This protection can only be waived with the agreement of both parties.

Privilege in mediation

Confidentiality and privilege are particularly vital for the proper functioning of an ADR regime.

The Mediation Act 2017 (Mediation Act) defines mediation as 'a confidential, facilitative and voluntary process in which parties to a dispute, with the assistance of a mediator, attempt to reach a mutually acceptable agreement to resolve the dispute'. Section 7 provides that the agreement to mediate shall note that the mediation is to be conducted in a confidential manner. Section 10 contains the specific confidentiality provisions.

The European Communities (Mediation) Regulations 2011 provide that any person involved in a mediation that is governed by these Regulations shall not be compelled to give evidence in civil or commercial proceedings relating to a matter arising out of, or connected with, mediation. Such parties may be compelled to give evidence in situations where non-disclosure of the information would be contrary to public policy. Most communications made in the course of mediations will of course attract without prejudice privilege as well as this added statutory protection.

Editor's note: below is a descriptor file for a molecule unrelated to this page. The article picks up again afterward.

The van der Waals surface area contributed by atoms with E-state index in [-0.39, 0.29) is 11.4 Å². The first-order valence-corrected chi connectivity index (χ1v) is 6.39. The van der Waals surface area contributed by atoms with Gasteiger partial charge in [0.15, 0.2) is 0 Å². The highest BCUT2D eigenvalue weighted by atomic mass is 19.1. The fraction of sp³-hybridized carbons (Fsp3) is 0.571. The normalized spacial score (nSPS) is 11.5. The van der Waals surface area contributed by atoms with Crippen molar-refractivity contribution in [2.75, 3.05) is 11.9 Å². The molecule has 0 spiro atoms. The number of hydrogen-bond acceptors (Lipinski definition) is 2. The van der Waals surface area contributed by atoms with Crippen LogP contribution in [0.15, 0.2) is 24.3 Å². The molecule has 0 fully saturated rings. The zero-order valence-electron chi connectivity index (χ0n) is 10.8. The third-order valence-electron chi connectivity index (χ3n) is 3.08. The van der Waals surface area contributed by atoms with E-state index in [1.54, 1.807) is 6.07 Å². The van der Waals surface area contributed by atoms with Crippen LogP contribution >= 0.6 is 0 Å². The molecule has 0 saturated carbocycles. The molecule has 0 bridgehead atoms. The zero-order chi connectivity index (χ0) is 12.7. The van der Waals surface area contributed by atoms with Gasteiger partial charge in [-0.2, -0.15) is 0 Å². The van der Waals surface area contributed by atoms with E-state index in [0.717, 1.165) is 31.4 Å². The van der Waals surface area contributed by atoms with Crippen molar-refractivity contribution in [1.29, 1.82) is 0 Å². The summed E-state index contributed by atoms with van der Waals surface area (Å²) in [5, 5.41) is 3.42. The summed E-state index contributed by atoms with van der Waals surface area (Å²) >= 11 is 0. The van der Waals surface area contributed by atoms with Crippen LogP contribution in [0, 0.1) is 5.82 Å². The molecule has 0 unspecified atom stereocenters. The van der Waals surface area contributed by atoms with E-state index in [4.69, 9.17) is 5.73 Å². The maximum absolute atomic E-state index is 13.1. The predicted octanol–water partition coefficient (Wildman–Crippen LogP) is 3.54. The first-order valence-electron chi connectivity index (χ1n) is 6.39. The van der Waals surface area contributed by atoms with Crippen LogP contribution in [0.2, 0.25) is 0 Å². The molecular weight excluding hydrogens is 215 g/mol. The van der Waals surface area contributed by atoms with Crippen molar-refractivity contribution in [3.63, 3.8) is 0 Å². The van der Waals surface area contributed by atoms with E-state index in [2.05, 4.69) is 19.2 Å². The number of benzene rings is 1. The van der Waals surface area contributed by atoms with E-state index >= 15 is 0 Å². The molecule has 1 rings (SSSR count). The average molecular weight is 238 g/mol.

Common interest privilege

This privilege exists where another party along with the lawyer's client has a common interest in the subject matter of the privileged communication. The existence of this privilege was recognised by the High Court in Moorview Developments Limited & Ors v. First Active plc & Ors.40 The effect of common interest privilege is that the documents will remain privileged, notwithstanding their release to a third party.